Another change that will require a fundamental review and reappraisal is that increasingly people on short term employment contracts will sponsor themselves for their studies to obtain future employment and this again produces a very different kind of demand and supply from the learner. The institutions will have to recognise these changes. Colleges will need to recognise these transformation and reconfigure their provision and the way it is delivered with more emphasis on distance and remote learning programmes, off-site operation and programmes of study which are unitised and modular in nature. The time-served linear provision will increasingly become a thing of the past and greater recognition to partial achievement by the learner must be given and equally importantly recognised by the Funding Councils. The current political and funding policies seem to perpetuate a very traditional and, it is now known, flawed view of education and training. Education and training must itself become more flexible and responsive to the demands of the future. The continued operation of the free market is precipitating a whole series of confusions and ambiguities in education and training and these are most certainly manifest in the issues around supply and demand. The key question should be ‘Should colleges freely submit to the market and uncontrolled supply or should they be more considered in the way they identify and manage the likely demands of the future?’ Surely the way forward is if there is a clear commitment by the Government to adopt a long term strategic plan for education and training. This must also be coupled with a clear vision of how this country is to locate itself within the global economies.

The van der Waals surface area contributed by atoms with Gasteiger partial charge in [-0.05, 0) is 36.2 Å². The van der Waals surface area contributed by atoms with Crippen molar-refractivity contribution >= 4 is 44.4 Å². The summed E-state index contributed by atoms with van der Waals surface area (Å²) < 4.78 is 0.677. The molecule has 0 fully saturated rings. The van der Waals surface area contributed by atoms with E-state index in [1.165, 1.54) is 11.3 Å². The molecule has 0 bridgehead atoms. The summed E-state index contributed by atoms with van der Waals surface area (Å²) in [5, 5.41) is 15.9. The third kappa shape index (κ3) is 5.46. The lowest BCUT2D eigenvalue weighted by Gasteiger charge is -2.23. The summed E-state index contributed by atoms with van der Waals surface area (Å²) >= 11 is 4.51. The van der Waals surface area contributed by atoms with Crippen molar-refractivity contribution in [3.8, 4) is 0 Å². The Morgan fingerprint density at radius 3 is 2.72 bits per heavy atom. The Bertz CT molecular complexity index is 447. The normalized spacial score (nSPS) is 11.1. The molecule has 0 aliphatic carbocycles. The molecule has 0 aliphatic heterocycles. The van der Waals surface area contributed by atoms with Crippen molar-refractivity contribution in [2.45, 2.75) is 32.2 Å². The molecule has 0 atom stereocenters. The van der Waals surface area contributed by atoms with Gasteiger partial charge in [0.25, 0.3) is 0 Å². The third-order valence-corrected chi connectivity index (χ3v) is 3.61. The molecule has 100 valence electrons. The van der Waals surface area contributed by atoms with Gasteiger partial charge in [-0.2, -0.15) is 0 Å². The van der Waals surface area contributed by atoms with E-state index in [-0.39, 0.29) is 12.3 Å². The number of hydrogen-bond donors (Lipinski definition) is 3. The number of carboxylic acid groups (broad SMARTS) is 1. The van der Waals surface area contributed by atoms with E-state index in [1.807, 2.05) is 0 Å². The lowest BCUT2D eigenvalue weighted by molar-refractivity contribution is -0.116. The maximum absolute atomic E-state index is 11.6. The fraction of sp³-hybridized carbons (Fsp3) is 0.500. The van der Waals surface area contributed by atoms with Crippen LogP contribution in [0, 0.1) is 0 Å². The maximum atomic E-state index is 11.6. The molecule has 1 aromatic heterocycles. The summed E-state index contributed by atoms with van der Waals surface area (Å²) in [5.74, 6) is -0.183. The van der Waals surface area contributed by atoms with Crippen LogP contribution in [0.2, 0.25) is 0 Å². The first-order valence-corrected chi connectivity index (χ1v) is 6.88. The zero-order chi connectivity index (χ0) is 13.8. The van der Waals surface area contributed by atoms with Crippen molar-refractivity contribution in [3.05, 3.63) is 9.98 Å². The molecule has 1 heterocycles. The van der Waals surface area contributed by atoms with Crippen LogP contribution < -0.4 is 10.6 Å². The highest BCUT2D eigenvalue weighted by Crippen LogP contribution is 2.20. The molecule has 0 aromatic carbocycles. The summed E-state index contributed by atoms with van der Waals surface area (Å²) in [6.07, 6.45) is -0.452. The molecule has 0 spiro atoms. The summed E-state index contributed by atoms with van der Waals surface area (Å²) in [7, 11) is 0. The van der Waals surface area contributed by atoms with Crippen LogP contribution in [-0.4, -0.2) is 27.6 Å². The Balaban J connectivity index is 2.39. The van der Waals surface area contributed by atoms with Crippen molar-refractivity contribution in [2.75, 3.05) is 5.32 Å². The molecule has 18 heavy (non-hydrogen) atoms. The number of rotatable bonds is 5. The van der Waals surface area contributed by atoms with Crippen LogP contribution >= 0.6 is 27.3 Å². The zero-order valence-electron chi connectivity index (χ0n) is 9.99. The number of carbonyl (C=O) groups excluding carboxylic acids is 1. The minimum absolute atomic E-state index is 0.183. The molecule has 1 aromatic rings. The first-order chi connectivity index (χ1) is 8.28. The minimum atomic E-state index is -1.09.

What should the shape and nature of industry be within the global economies that will allow wealth generation to occur but complemented by the economies that support the country’s operational infrastructure, a clear view and understanding of how this country will survive in the future? Only when there is this political will, can education and training respond and prioritise the educational and training provision that needs to be invested in with a clear vision nationally. Colleges can then develop strategic plans which address the key issues of adequacy and sufficiency for their catchment areas as well as realising more sensible matching between supply and demand.
- Labour Force Survey 1996
- Skill Supply and Demand and Further Education – DfEE, FEFC, TEC National Council Statistics Working Group, December 1996
- Rhetoric and Reality – Britain’s new vocational qualifications, Peter Robinson, Centre for Economic Performance, 1996
- Towards a Nation of Shopkeepers : The Devocationalism of the FE Curriculum, Derek Frampton, (in publication Training Matters, Volume 5, Autumn 1996).
- Output-Related Funding and the Quality of Education and Training, Geoff Stanton, International Centre for Research and Assessment, 1996.